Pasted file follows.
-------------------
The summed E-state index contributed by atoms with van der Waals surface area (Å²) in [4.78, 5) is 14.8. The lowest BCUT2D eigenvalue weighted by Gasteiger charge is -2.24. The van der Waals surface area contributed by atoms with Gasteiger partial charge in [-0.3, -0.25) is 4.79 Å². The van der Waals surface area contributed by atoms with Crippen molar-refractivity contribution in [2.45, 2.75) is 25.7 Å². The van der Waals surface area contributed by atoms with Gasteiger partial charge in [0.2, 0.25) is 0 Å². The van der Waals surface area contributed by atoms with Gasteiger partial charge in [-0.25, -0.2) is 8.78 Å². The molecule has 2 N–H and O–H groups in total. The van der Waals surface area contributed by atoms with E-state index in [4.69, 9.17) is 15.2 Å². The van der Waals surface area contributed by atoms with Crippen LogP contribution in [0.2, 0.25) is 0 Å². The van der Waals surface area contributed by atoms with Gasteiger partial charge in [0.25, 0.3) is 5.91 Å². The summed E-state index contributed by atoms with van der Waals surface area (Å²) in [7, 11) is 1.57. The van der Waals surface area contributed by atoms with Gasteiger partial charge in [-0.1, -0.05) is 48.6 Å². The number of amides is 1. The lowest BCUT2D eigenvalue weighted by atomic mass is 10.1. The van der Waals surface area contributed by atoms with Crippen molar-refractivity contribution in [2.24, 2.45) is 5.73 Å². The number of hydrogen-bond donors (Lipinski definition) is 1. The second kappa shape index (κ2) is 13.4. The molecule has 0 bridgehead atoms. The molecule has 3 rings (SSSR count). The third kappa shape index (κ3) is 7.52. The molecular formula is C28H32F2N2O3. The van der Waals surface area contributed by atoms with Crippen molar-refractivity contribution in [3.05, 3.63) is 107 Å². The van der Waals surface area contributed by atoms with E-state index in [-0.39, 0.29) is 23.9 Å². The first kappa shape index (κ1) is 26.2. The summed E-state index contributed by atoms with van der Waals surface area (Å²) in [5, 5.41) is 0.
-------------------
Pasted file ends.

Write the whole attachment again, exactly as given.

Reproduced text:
The summed E-state index contributed by atoms with van der Waals surface area (Å²) in [4.78, 5) is 14.8. The lowest BCUT2D eigenvalue weighted by Gasteiger charge is -2.24. The van der Waals surface area contributed by atoms with Gasteiger partial charge in [-0.3, -0.25) is 4.79 Å². The van der Waals surface area contributed by atoms with Crippen molar-refractivity contribution in [2.45, 2.75) is 25.7 Å². The van der Waals surface area contributed by atoms with Gasteiger partial charge in [0.2, 0.25) is 0 Å². The van der Waals surface area contributed by atoms with Gasteiger partial charge in [-0.25, -0.2) is 8.78 Å². The molecule has 2 N–H and O–H groups in total. The van der Waals surface area contributed by atoms with E-state index in [4.69, 9.17) is 15.2 Å². The van der Waals surface area contributed by atoms with Crippen LogP contribution in [0.2, 0.25) is 0 Å². The van der Waals surface area contributed by atoms with Gasteiger partial charge in [0.25, 0.3) is 5.91 Å². The summed E-state index contributed by atoms with van der Waals surface area (Å²) in [7, 11) is 1.57. The van der Waals surface area contributed by atoms with Gasteiger partial charge in [-0.1, -0.05) is 48.6 Å². The number of amides is 1. The lowest BCUT2D eigenvalue weighted by atomic mass is 10.1. The van der Waals surface area contributed by atoms with Crippen molar-refractivity contribution in [2.24, 2.45) is 5.73 Å². The number of hydrogen-bond donors (Lipinski definition) is 1. The second kappa shape index (κ2) is 13.4. The molecule has 0 bridgehead atoms. The molecule has 3 rings (SSSR count). The third kappa shape index (κ3) is 7.52. The molecular formula is C28H32F2N2O3. The van der Waals surface area contributed by atoms with Crippen molar-refractivity contribution in [3.05, 3.63) is 107 Å². The van der Waals surface area contributed by atoms with E-state index in [-0.39, 0.29) is 23.9 Å². The first kappa shape index (κ1) is 26.2. The summed E-state index contributed by atoms with van der Waals surface area (Å²) in [5, 5.41) is 0.